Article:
Outlaw Firefly

By Shamus
on Aug 21, 2006
Filed under:
Anime

And now let us partake of the old ritual wherein two geeks argue at great length and with heroic fervor over whether or not something sucks, to what degree it sucks, and whether or not the other person should be branded a heretic.

Steven is talking about various shows he’s not going to watch. I gather he has a lot of readers that are vigorous about suggesting selling various shows to him, and cannot believe it when he says he’s not interested. While explaining that he is not interested in Outlaw Star, he says:

And there was some series called Firefly which ran a few episodes on TV and then came out as a movie this last spring. From the description, it may be the closest of the lot to Outlaw Star and frankly, it interested me about as much as watching paint drying. All sorts of people love it. I’m not even curious.

Outlaw Star

I am not going to try to pursude Steven to watch one anime series or another. However, my love for Firefly compels me to clear this up:

Outlaw Star is a B-grade, second-tier goofball show about space battles and secret technology. It’s also got a treasure hunt in there somewhere. It’s screwy and over-the-top, and it doesn’t take itself or the plot very seriously. While I didn’t hate it, the show was nothing special. It has all of the anime sci-fi staples: an (often naked) android woman, catgirls, preposterous and impractical technology, a plucky child sidekick who’s brimming with wisdom, a sexy ninja-esque assasin, some cardboard bad guys, and a sentient spaceship.

On the other hand, Firefly is about people and ideas. It is witty, innovative, and powerful. No aliens. No robots. No sentient machines. No magical technology.

The shows have almost nothing in common, except that the main characters are thrown together by circumstances and are usually broke. I can believe that Steven doesn’t want to see either one, but I can’t bear the thought of intelligent Firefly being lumped in with brainless Outlaw Star. Outlaw Star is Dragon’s Lair, Firefly is The Hobbit. Yeah, okay: they both have a Dragon at the end, but other than that they have nothing in common.

The right to proclaim that any series – sight unseen – is crap or uninteresting, is the right and duty of every decent otaku. But let us not stoop to base slander by suggesting that Firefly belongs with riff-raff like Outlaw Star.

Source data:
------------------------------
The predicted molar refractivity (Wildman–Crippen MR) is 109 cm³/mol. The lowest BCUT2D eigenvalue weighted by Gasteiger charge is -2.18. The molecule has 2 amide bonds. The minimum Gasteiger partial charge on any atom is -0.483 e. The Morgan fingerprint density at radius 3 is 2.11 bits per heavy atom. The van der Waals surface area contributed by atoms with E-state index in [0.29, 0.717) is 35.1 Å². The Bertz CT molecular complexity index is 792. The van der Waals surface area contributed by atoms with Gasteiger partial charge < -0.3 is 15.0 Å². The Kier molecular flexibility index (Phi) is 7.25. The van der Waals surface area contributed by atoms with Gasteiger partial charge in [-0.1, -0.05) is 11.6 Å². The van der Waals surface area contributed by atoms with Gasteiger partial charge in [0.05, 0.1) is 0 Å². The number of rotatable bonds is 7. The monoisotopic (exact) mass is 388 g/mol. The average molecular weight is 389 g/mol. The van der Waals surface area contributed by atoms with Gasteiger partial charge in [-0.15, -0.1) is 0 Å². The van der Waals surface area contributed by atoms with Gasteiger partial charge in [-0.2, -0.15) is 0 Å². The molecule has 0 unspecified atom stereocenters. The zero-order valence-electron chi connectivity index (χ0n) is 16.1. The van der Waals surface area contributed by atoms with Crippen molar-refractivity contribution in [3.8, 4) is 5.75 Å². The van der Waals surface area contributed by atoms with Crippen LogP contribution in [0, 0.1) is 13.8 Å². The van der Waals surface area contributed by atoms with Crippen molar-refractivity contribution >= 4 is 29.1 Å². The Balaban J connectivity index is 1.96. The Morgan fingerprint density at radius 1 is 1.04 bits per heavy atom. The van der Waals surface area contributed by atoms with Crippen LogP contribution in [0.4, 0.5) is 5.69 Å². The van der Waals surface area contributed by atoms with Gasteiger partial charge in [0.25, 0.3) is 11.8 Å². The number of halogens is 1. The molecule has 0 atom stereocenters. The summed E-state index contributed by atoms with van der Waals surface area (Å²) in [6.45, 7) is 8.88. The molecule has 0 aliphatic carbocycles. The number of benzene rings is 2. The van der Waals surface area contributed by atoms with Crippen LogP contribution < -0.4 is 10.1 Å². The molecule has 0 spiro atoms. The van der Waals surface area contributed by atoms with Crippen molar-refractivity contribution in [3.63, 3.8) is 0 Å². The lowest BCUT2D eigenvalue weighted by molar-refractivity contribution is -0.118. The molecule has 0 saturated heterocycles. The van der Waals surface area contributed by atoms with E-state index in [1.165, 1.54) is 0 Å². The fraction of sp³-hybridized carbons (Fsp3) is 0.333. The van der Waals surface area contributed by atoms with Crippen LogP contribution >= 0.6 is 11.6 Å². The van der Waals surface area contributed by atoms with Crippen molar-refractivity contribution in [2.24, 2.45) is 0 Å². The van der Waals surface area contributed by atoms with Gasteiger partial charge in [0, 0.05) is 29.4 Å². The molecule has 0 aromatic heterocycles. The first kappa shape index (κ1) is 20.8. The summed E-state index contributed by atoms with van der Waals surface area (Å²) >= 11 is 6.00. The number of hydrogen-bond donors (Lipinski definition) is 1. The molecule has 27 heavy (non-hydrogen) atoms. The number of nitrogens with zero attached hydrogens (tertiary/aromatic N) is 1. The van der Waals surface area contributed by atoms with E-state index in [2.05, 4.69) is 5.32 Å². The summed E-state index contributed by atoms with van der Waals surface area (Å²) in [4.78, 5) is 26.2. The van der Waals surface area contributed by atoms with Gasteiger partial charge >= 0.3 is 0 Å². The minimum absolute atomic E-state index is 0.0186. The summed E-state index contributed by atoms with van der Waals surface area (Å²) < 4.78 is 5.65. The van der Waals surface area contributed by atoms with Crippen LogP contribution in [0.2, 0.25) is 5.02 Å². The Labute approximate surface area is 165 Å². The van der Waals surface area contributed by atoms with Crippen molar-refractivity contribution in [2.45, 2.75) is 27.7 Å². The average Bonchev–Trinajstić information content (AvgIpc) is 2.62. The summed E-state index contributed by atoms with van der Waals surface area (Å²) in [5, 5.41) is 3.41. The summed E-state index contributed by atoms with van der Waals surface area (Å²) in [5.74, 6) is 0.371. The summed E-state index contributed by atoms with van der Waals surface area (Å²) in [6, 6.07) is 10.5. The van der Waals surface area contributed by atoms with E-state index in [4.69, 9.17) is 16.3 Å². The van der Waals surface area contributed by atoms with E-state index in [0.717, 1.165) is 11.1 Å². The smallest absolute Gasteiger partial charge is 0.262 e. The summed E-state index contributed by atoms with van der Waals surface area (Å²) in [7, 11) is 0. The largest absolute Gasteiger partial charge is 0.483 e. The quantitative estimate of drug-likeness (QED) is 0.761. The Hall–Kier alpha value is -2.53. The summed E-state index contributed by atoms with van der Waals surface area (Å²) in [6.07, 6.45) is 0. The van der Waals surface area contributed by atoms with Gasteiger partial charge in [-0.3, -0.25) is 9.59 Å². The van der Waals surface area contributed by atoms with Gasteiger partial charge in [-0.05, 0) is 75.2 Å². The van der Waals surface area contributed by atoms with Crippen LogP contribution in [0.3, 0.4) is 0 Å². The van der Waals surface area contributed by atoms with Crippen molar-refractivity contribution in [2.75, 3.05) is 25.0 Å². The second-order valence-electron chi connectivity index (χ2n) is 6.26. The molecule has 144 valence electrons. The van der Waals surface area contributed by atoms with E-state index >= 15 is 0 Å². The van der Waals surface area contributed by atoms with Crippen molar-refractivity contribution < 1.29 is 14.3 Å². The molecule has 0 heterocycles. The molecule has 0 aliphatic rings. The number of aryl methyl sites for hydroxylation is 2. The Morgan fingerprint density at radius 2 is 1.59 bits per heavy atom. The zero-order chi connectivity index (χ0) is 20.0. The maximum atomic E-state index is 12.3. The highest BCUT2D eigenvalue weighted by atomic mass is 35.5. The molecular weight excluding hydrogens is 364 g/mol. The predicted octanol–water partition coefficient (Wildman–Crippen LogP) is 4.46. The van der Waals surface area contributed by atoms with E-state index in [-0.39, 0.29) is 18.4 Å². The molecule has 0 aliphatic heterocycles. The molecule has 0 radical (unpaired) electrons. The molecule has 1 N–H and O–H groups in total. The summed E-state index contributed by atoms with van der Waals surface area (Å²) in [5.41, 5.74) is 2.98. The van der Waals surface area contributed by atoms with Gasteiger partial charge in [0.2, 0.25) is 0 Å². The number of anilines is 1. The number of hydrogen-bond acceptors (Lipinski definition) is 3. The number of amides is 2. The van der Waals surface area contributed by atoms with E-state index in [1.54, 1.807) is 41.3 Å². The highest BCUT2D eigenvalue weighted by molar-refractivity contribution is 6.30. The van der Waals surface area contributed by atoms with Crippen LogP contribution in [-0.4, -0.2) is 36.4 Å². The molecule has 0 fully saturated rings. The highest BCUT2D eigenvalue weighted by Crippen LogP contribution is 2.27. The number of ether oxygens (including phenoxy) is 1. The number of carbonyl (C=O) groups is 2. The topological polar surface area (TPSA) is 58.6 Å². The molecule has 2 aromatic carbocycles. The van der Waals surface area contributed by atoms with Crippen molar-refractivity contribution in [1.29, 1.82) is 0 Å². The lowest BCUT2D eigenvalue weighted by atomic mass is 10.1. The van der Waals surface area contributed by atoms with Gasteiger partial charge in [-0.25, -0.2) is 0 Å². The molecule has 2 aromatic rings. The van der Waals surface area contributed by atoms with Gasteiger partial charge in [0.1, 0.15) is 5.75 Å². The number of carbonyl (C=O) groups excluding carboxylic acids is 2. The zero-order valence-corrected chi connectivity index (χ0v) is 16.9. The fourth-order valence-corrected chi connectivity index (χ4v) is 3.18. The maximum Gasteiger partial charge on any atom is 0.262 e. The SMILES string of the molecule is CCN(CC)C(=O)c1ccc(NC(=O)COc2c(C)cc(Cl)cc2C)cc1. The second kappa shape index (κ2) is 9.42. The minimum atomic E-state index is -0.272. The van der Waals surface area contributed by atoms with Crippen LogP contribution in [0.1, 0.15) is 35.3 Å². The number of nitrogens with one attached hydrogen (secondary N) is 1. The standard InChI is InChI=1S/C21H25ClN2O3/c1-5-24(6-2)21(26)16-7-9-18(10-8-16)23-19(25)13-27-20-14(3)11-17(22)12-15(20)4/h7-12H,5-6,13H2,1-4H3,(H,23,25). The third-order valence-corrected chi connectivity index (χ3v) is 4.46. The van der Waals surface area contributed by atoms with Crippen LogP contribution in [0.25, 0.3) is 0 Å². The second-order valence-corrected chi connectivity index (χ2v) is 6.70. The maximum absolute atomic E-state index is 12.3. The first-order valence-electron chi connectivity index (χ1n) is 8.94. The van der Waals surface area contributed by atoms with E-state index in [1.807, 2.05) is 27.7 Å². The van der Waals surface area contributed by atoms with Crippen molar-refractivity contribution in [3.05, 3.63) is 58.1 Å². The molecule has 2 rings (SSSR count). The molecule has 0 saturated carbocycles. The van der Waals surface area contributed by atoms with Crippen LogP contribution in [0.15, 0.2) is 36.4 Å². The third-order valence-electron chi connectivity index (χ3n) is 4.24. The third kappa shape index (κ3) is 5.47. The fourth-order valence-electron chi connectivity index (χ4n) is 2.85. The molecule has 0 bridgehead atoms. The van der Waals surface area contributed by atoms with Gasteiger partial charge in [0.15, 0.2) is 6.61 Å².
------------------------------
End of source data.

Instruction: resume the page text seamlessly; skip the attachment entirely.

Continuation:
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From the Archives:

  1. Will says:

    Geek-fight indeed. I’ve seen the Firefly-Outlaw Star fight break out on just about every board at one time or another. The Browncoats’ side tends to proclaim Firefly the greatest and most original thing since ever there were things, while others (myself included) find the show entertaining and worth a watch but not some new form of high art.

    You can’t begrudge people the comparison, not with the overwhelming overlap in themes and particular setpieces. Pirates and Reavers, special naked chicks frozen in suitcases and hunted by some very strange people, living outside the law in a wild west future… Firefly actually ramps up the “Western” in Space Western more than most shows.

    Now, the bounty hunter (Juble? I can’t quite remember his name), he was an interesting and fresh character. He needed more than a single episode.

  2. Shamus says:

    Joking about geek fights aside, of course I don’t really begrudge the comparison. I actually do see the similar elements, but it does seem exceedingly odd to me to lump the two together. Like I said: Dragon’s Lair and The Hobbit have many similar elements, but I wouldn’t suggest that a love / hate for one will translate into the same feelings for the other. But clearly some people DO sort shows by components and not by style, depth, and tempo. It’s interesting. The latter appeals to me much more than distinctions on the former.